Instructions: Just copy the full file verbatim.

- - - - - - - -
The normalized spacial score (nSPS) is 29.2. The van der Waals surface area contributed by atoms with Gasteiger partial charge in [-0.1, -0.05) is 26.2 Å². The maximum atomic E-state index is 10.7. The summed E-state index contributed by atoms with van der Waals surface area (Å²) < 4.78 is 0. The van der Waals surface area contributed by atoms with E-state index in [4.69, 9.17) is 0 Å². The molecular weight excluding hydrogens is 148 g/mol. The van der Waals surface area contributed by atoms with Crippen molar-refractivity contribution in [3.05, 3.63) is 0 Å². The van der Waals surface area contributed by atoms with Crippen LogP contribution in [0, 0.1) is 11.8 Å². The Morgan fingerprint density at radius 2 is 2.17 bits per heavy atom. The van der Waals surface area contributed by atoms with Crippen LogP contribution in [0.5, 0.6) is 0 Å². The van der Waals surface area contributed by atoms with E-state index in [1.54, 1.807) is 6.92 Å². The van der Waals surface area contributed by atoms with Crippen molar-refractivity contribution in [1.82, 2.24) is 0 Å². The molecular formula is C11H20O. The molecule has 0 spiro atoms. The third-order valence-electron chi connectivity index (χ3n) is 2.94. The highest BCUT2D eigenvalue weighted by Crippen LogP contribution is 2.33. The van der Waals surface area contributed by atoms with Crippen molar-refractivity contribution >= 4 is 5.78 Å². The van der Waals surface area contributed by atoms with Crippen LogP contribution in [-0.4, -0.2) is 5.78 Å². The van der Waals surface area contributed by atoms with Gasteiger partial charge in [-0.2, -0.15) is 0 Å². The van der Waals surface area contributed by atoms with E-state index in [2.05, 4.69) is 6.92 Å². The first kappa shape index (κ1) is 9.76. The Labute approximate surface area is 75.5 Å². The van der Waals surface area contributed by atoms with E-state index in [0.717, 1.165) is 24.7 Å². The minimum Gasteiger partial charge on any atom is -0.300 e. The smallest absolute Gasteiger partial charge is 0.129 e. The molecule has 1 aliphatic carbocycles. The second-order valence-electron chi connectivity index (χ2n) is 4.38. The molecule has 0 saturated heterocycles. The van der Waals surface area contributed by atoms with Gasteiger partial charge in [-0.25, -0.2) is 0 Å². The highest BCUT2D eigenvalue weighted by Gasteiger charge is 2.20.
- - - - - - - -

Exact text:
The normalized spacial score (nSPS) is 29.2. The van der Waals surface area contributed by atoms with Gasteiger partial charge in [-0.1, -0.05) is 26.2 Å². The maximum atomic E-state index is 10.7. The summed E-state index contributed by atoms with van der Waals surface area (Å²) < 4.78 is 0. The van der Waals surface area contributed by atoms with E-state index in [4.69, 9.17) is 0 Å². The molecular weight excluding hydrogens is 148 g/mol. The van der Waals surface area contributed by atoms with Crippen molar-refractivity contribution in [3.05, 3.63) is 0 Å². The van der Waals surface area contributed by atoms with Crippen LogP contribution in [0, 0.1) is 11.8 Å². The Morgan fingerprint density at radius 2 is 2.17 bits per heavy atom. The van der Waals surface area contributed by atoms with Crippen LogP contribution in [0.5, 0.6) is 0 Å². The van der Waals surface area contributed by atoms with E-state index in [1.54, 1.807) is 6.92 Å². The van der Waals surface area contributed by atoms with Crippen molar-refractivity contribution in [1.82, 2.24) is 0 Å². The molecular formula is C11H20O. The molecule has 0 spiro atoms. The third-order valence-electron chi connectivity index (χ3n) is 2.94. The highest BCUT2D eigenvalue weighted by Crippen LogP contribution is 2.33. The van der Waals surface area contributed by atoms with Crippen molar-refractivity contribution >= 4 is 5.78 Å². The van der Waals surface area contributed by atoms with Crippen LogP contribution in [-0.4, -0.2) is 5.78 Å². The van der Waals surface area contributed by atoms with Gasteiger partial charge in [-0.2, -0.15) is 0 Å². The van der Waals surface area contributed by atoms with E-state index in [2.05, 4.69) is 6.92 Å². The first kappa shape index (κ1) is 9.76. The Labute approximate surface area is 75.5 Å². The van der Waals surface area contributed by atoms with E-state index in [0.717, 1.165) is 24.7 Å². The minimum Gasteiger partial charge on any atom is -0.300 e. The smallest absolute Gasteiger partial charge is 0.129 e. The molecule has 1 aliphatic carbocycles. The second-order valence-electron chi connectivity index (χ2n) is 4.38. The molecule has 0 saturated heterocycles. The van der Waals surface area contributed by atoms with Gasteiger partial charge in [-0.25, -0.2) is 0 Å². The highest BCUT2D eigenvalue weighted by Gasteiger charge is 2.20.